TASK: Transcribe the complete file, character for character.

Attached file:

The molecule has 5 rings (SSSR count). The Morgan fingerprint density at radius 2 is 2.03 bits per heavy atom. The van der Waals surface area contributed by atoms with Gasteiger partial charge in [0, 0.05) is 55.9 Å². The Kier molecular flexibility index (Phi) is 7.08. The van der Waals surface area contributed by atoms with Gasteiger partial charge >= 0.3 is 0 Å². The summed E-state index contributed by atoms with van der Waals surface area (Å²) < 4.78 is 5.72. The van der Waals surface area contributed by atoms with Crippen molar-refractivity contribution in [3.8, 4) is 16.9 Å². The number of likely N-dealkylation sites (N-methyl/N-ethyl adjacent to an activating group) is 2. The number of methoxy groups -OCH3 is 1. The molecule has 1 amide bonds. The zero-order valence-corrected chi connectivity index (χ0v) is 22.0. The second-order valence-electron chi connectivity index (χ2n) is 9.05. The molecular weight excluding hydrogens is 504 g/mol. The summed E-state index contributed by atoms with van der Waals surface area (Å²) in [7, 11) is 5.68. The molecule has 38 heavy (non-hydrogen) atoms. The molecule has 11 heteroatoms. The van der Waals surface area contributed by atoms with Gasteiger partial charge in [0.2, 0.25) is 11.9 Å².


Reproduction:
The molecule has 5 rings (SSSR count). The Morgan fingerprint density at radius 2 is 2.03 bits per heavy atom. The van der Waals surface area contributed by atoms with Gasteiger partial charge in [0, 0.05) is 55.9 Å². The Kier molecular flexibility index (Phi) is 7.08. The van der Waals surface area contributed by atoms with Gasteiger partial charge >= 0.3 is 0 Å². The summed E-state index contributed by atoms with van der Waals surface area (Å²) < 4.78 is 5.72. The van der Waals surface area contributed by atoms with Crippen molar-refractivity contribution in [3.8, 4) is 16.9 Å². The number of likely N-dealkylation sites (N-methyl/N-ethyl adjacent to an activating group) is 2. The number of methoxy groups -OCH3 is 1. The molecule has 1 amide bonds. The zero-order valence-corrected chi connectivity index (χ0v) is 22.0. The second-order valence-electron chi connectivity index (χ2n) is 9.05. The molecular weight excluding hydrogens is 504 g/mol. The summed E-state index contributed by atoms with van der Waals surface area (Å²) in [7, 11) is 5.68. The molecule has 38 heavy (non-hydrogen) atoms. The molecule has 11 heteroatoms. The van der Waals surface area contributed by atoms with Gasteiger partial charge in [0.2, 0.25) is 11.9 Å².